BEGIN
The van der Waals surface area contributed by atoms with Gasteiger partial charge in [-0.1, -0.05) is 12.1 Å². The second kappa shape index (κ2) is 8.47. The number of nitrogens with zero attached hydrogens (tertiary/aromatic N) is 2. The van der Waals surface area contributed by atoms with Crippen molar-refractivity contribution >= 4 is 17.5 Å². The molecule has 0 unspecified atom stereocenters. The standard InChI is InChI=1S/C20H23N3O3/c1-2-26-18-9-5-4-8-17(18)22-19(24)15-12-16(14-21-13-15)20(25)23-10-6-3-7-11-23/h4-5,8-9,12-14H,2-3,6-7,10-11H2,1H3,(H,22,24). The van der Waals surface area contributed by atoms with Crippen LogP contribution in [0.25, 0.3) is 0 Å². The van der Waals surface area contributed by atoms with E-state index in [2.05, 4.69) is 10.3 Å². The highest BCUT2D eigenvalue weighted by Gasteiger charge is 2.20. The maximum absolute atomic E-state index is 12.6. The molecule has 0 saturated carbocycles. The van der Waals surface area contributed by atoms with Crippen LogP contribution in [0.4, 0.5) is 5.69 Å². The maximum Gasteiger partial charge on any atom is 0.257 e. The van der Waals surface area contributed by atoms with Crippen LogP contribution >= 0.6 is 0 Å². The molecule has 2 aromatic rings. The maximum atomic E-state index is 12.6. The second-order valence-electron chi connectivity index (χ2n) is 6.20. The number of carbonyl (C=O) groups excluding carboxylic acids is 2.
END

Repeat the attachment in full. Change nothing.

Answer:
The van der Waals surface area contributed by atoms with Gasteiger partial charge in [-0.1, -0.05) is 12.1 Å². The second kappa shape index (κ2) is 8.47. The number of nitrogens with zero attached hydrogens (tertiary/aromatic N) is 2. The van der Waals surface area contributed by atoms with Crippen molar-refractivity contribution >= 4 is 17.5 Å². The molecule has 0 unspecified atom stereocenters. The standard InChI is InChI=1S/C20H23N3O3/c1-2-26-18-9-5-4-8-17(18)22-19(24)15-12-16(14-21-13-15)20(25)23-10-6-3-7-11-23/h4-5,8-9,12-14H,2-3,6-7,10-11H2,1H3,(H,22,24). The van der Waals surface area contributed by atoms with Crippen LogP contribution in [0.25, 0.3) is 0 Å². The van der Waals surface area contributed by atoms with E-state index in [2.05, 4.69) is 10.3 Å². The highest BCUT2D eigenvalue weighted by Gasteiger charge is 2.20. The maximum absolute atomic E-state index is 12.6. The molecule has 0 saturated carbocycles. The van der Waals surface area contributed by atoms with Crippen LogP contribution in [0.4, 0.5) is 5.69 Å². The maximum Gasteiger partial charge on any atom is 0.257 e. The van der Waals surface area contributed by atoms with Crippen LogP contribution >= 0.6 is 0 Å². The molecule has 2 aromatic rings. The maximum atomic E-state index is 12.6. The second-order valence-electron chi connectivity index (χ2n) is 6.20. The number of carbonyl (C=O) groups excluding carboxylic acids is 2.